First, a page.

Govt mulls tougher fines for drivers who block footpaths
The Ministry of Equality is considering tougher fines for drivers who block pavements and footpaths with disregard for the impact on disabled people.
The move was revealed as the ministry stepped up its awareness campaign to highlight the difficulties faced by people with disabilities due to the actions of some “selfish” drivers.
As far back as 2018, the ministry launched a Respect the Space campaign as a reminder to the public that accessible parking bays should not be misused by drivers who do not hold a Blue Badge.
But while the ministry has had some success with that campaign, the problem persists and is wider than just the misuse of parking bays reserved for people with disabilities.
The Ministry of Equality said it was “aware and concerned” of instances where vehicles illegally parked on a kerb or footpath impeded wheelchair users, people with other mobility impairments, the visually impaired and even people pushing a stroller or pram from travelling safely on Gibraltar’s streets.
Blocking a footpath forces pedestrians to step onto the road in order to move around the obstructing vehicle, resulting in them having to share the road with oncoming vehicles, the. ministry said.
For wheelchair users in particular, the problem is serious because they would need to remain on the road until they find a dropped kerb that will give them access back onto the pavement.
Dropped kerbs are designed to allow wheelchair and mobility scooter users access to a crossing point where a road separates a footpath.
But the ministry said it was “disheartening” to see the number of vehicles that park in front of dropped kerbs, blocking the only crossing point available to wheelchair users and the visually impaired.
“When blocking a dropped kerb with a vehicle, you are literary cutting off access to the other side of the road for some people,” said the Minister for Equality, Samantha Sacramento.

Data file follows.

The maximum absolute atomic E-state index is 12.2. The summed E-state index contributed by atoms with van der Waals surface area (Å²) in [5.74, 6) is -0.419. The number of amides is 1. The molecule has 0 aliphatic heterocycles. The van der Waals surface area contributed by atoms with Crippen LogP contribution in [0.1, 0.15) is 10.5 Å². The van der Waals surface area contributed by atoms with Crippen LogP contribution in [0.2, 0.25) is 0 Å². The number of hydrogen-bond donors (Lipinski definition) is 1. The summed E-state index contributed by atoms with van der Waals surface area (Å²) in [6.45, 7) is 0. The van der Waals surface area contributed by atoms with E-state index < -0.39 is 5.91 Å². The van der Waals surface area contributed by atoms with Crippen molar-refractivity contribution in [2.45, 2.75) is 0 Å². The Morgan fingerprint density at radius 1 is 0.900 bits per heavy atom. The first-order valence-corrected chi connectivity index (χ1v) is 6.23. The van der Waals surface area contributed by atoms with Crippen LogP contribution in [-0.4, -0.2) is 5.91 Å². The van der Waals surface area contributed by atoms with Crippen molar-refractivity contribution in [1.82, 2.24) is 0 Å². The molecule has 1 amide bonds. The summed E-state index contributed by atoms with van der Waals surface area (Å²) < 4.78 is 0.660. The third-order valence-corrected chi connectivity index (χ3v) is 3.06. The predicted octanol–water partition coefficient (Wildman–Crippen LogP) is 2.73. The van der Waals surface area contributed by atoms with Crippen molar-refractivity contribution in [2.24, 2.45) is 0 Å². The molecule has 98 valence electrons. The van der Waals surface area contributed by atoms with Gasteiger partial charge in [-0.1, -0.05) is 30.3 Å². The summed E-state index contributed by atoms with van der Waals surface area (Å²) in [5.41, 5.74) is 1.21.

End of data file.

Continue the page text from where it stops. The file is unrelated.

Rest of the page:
“It is very disappointing that people need to be reminded to be considerate to others, especially when their indiscriminate abuse of parking situations affects people with disabilities, but it is our collective duty and responsibility to do so.”
“I am hopeful that this can be achieved through raising of awareness and discussion.”
“The increase of fines for vehicles abusing accessible parking without a valid badge has had some success and I have asked the Ministry for Equality to consider similar tactics to curb this selfish practice and I look forward to receiving their recommendations.”
The Ministry of Equality’s strategy focus on the misuse of Blue Bays resulted in the increase of fines for illegally parking in an accessible bay to £500.
On Monday, it urged drivers to be considerate of the needs of people with disabilities, while stressing too that accessible parking bays should be used when the Blue Badge holder is in the vehicle.
“Consideration should always be taken by other drivers of the importance of accessible parking for people with disabilities,” the ministry said.
“Using these parking spaces - even for a few minutes - or obstructing them by parking parallel or behind an accessible parking space removes the positive impact these parkings are designed to afford.”